The main limitation of this study is the lack of a measure of BMD, which may modify protective effects of increasing BMI.15 The limited information on falls suggests a lower frequency with increasing physical activity but a higher frequency with increasing BMI. Therefore, part of the protection with increasing physical activity could be due to the lower number of falls. For BMI, however, the reverse may be true because obese women fall more often than thinner women but are at a reduced risk of hip fracture. About 99% of the women in this study were white, and hence these findings may not be relevant in other populations, especially those with different levels of obesity and physical activity. While we did not exclude women with prior hip fracture from our main analyses, in Scotland (with hospital admission data going back to 1981), only 9 of 250 women (3.6%) with a hip fracture included in these analyses had experienced a prior hip fracture. Such a small proportion would be insufficient to influence our findings.

In conclusion, both high BMI and physical activity reduce the incidence of hip fracture. In this large observational study, BMI and physical activity appear to work independently of each other to affect the risk of hip fracture in postmenopausal women.

Disclosures

  1. Top of page
  2. Abstract
  3. Introduction
  4. Materials and Methods
  5. Results
  6. Discussion
  7. Disclosures
  8. Acknowledgements
  9. References

All the authors state that they have no conflicts of interest.

Acknowledgements

  1. Top of page
  2. Abstract
  3. Introduction
  4. Materials and Methods
  5. Results
  6. Discussion
  7. Disclosures
  8. Acknowledgements
  9. References

We thank all the women who participated in the Million Women Study, collaborators from the NHS Breast Screening Centres, members of the study coordinating centre, and the study steering committee (listed below). We also thank the general practitioners for providing height and weight measurements and the Information Centre for Health and Social Care and ISD (Information Services Division) Scotland for providing hospital records.

This work was supported by public funds from Cancer Research UK and the UK Medical Research Council. The funders did not influence the conduct of the study or the preparation of this article.

Steering committee: Joan Austoker, Emily Banks, Valerie Beral, Judith Church, Ruth English, Jane Green, Julietta Patnick, Richard Peto, Gillian Reeves, Martin Vessey, and Matthew Wallis.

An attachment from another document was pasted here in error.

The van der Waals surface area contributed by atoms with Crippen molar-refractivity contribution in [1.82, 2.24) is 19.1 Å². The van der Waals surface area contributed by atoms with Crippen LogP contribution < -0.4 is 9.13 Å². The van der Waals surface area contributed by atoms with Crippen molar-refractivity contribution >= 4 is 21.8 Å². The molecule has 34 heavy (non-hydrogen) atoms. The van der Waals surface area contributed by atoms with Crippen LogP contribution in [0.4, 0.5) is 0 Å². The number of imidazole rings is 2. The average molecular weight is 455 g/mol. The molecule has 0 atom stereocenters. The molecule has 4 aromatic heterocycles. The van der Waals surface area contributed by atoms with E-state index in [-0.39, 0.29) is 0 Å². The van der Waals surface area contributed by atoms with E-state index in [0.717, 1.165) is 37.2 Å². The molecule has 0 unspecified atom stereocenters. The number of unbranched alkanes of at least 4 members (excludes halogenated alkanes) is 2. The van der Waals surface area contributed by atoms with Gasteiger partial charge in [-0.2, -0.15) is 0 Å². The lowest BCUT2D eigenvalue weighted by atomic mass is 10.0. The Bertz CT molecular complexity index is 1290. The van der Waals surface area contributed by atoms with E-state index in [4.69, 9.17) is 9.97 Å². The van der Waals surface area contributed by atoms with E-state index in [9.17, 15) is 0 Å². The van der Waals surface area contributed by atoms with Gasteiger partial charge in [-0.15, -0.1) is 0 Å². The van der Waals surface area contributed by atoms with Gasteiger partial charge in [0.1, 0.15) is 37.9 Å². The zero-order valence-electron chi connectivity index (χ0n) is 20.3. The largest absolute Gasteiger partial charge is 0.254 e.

NHS Breast Screening Centres collaborating in the Million Women Study (in alphabetical order): Avon, Aylesbury, Barnsley, Basingstoke, Bedfordshire & Hertfordshire, Cambridge & Huntingdon, Chelmsford & Colchester, Chester, Cornwall, Crewe, Cumbria, Doncaster, Dorset, East Berkshire, East Cheshire, East Devon, East of Scotland, East Suffolk, East Sussex, Gateshead, Gloucestershire, Great Yarmouth, Hereford & Worcester, Kent (Canterbury, Rochester, Maidstone), Kings Lynn, Leicestershire, Liverpool, Manchester, Milton Keynes, Newcastle, North Birmingham, North East Scotland, North Lancashire, North Middlesex, North Nottingham, North of Scotland, North Tees, North Yorkshire, Nottingham, Oxford, Portsmouth, Rotherham, Sheffield, Shropshire, Somerset, South Birmingham, South East Scotland, South East Staffordshire, South Derbyshire, South Essex, South Lancashire, South West Scotland, Surrey, Warrington Halton St Helens & Knowsley, Warwickshire Solihull & Coventry, West Berkshire, West Devon, West London, West Suffolk, West Sussex, Wiltshire, Winchester, Wirral and Wycombe.

Million Women Study Coordinating Centre: Simon Abbott, Miranda Armstrong, Krys Baker, Angela Balkwill, Vicky Benson, Valerie Beral, Judith Black, Anna Brown, Diana Bull, Benjamin Cairns, James Chivenga, Barbara Crossley, Gabriella Czanner, Dave Ewart, Sarah Ewart, Lee Fletcher, Toral Gathani, Laura Gerrard, Adrian Goodill, Jane Green, Isobel Green, Joy Hooley, Sau Wan Kan, Carol Keene, Oksana Kirichek, Nicky Langston, Maria-Jose Luque, Lynn Pank, Kirstin Pirie, Gillian Reeves, Andrew Roddam, Emma Sherman, Moya Simmonds, Elizabeth Spencer, Helena Strange, Sian Sweetland, Alison Timadjer, Sarah Tipper, Joanna Watson, Stephen Williams, Lucy Wright.

References

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  2. Abstract
  3. Introduction
  4. Materials and Methods
  5. Results
  6. Discussion
  7. Disclosures
  8. Acknowledgements
  9. References